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Is C02 consumption bad for us?

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  • Is C02 consumption bad for us?

    Although I consume no soft drink at all, I do like a few beers on the weekend - sometimes more than a few.
    Now I brew and keg my own beers, and love mineral water, so one thing I like doing is chilling and gassing a keg of cold water and adding a little bi-carb, salts and sugar - which is basically flavorless Gatorade and a great thirst quencher.
    I work out in my garage and because I have this stuff on tap I will drink up to two liters a day, particularly now when the weather is scorching - like now.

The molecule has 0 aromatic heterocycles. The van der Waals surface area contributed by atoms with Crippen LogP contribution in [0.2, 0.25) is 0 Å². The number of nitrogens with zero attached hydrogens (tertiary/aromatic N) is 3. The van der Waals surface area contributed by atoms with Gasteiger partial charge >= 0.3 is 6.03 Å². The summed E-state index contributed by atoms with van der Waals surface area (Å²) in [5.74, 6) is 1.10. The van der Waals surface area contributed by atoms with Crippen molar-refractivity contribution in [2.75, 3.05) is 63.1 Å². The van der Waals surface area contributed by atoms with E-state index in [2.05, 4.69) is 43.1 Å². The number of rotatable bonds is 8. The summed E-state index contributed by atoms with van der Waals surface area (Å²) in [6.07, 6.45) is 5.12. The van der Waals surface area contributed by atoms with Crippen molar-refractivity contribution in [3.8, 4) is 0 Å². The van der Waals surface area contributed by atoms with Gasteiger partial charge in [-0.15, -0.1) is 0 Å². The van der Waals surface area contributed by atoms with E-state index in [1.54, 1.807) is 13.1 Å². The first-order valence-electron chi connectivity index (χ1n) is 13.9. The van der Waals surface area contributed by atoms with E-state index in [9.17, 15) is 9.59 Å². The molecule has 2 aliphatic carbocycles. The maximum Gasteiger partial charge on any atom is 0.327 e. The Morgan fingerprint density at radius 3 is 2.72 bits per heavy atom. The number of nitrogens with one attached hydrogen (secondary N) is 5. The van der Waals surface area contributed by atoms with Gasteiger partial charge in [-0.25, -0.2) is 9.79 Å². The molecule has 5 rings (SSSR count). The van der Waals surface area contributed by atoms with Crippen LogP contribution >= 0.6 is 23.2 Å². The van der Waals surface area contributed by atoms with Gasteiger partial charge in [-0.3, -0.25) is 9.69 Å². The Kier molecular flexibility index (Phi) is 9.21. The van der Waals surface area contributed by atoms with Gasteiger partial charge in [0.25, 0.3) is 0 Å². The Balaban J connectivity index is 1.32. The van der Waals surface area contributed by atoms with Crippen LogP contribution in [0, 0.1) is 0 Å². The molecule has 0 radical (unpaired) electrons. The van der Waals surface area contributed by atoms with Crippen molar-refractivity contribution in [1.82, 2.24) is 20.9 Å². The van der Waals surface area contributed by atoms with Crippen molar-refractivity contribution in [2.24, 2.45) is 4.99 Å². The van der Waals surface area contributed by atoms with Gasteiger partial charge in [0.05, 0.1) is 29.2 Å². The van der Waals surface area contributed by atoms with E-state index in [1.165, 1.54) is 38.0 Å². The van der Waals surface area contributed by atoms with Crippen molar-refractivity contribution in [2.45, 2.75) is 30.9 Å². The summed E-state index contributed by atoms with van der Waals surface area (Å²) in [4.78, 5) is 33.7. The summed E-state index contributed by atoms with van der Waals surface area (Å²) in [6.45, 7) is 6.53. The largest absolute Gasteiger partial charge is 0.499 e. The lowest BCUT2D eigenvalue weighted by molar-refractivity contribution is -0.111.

Obviously both the beer and water are carbonated with C02 - which of course is what we breath out, so it just got me thinking what effect - if any - oral C02 consumption has on the body.
    I read somewhere Clint Eastwood stopped consuming carbonated beverages years ago as part of his health regimen, but I cant find any research to support it.
    Sounds a bit hokey, but who knows, Clint is still kicking arse at 80.

    Ever heard of this?

  • #2
    I'm curious on this topic as well. I like to drink the flavored soda water sometimes. (And no I don't actually want to know where the flavorings come from or what they are. It's still better than Dr. Pepper!) But I sometimes wonder how much would be too much?


    • #3
      The only thing I've seen about it (and it's been ages) is that it changes the pH of your stomach and can make it harder to absorb vitamins. I have no idea how true it is, however.


      • #4
        I was diagnosed with osteopenia (the borderline condition to full blown osteoporosis) after chemo. I was advised by my doctor to never drink any carbonated drinks because they interfere with calcium uptake and can encourage calcium to be leached out of your bones to compensate.